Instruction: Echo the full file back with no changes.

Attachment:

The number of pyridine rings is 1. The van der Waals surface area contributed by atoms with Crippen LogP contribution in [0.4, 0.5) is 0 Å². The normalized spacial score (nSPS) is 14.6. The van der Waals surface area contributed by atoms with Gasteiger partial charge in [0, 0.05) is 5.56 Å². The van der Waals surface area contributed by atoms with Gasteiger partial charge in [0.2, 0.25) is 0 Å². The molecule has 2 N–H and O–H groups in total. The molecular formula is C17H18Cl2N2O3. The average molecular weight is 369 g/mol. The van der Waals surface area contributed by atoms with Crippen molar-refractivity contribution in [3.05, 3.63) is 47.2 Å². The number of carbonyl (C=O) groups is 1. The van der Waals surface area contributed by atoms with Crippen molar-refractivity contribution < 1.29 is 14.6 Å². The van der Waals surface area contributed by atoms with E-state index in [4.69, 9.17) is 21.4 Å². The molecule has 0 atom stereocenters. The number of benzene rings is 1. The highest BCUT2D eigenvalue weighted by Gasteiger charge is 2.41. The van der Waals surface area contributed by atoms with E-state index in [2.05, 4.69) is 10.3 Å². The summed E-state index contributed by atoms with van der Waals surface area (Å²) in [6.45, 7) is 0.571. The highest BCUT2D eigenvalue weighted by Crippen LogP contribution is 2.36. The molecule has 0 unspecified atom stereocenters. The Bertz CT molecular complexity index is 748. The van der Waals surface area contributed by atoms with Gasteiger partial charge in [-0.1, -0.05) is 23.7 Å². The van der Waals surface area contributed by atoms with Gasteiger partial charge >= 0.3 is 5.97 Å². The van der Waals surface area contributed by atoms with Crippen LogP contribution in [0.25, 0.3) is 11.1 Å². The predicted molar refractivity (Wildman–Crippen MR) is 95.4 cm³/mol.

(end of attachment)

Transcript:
The number of pyridine rings is 1. The van der Waals surface area contributed by atoms with Crippen LogP contribution in [0.4, 0.5) is 0 Å². The normalized spacial score (nSPS) is 14.6. The van der Waals surface area contributed by atoms with Gasteiger partial charge in [0, 0.05) is 5.56 Å². The van der Waals surface area contributed by atoms with Gasteiger partial charge in [0.2, 0.25) is 0 Å². The molecule has 2 N–H and O–H groups in total. The molecular formula is C17H18Cl2N2O3. The average molecular weight is 369 g/mol. The van der Waals surface area contributed by atoms with Crippen molar-refractivity contribution in [3.05, 3.63) is 47.2 Å². The number of carbonyl (C=O) groups is 1. The van der Waals surface area contributed by atoms with Crippen molar-refractivity contribution < 1.29 is 14.6 Å². The van der Waals surface area contributed by atoms with E-state index in [4.69, 9.17) is 21.4 Å². The molecule has 0 atom stereocenters. The number of benzene rings is 1. The highest BCUT2D eigenvalue weighted by Gasteiger charge is 2.41. The van der Waals surface area contributed by atoms with E-state index in [2.05, 4.69) is 10.3 Å². The summed E-state index contributed by atoms with van der Waals surface area (Å²) in [6.45, 7) is 0.571. The highest BCUT2D eigenvalue weighted by Crippen LogP contribution is 2.36. The molecule has 0 unspecified atom stereocenters. The Bertz CT molecular complexity index is 748. The van der Waals surface area contributed by atoms with Gasteiger partial charge in [-0.1, -0.05) is 23.7 Å². The van der Waals surface area contributed by atoms with Gasteiger partial charge >= 0.3 is 5.97 Å². The van der Waals surface area contributed by atoms with Crippen LogP contribution in [0.25, 0.3) is 11.1 Å². The predicted molar refractivity (Wildman–Crippen MR) is 95.4 cm³/mol.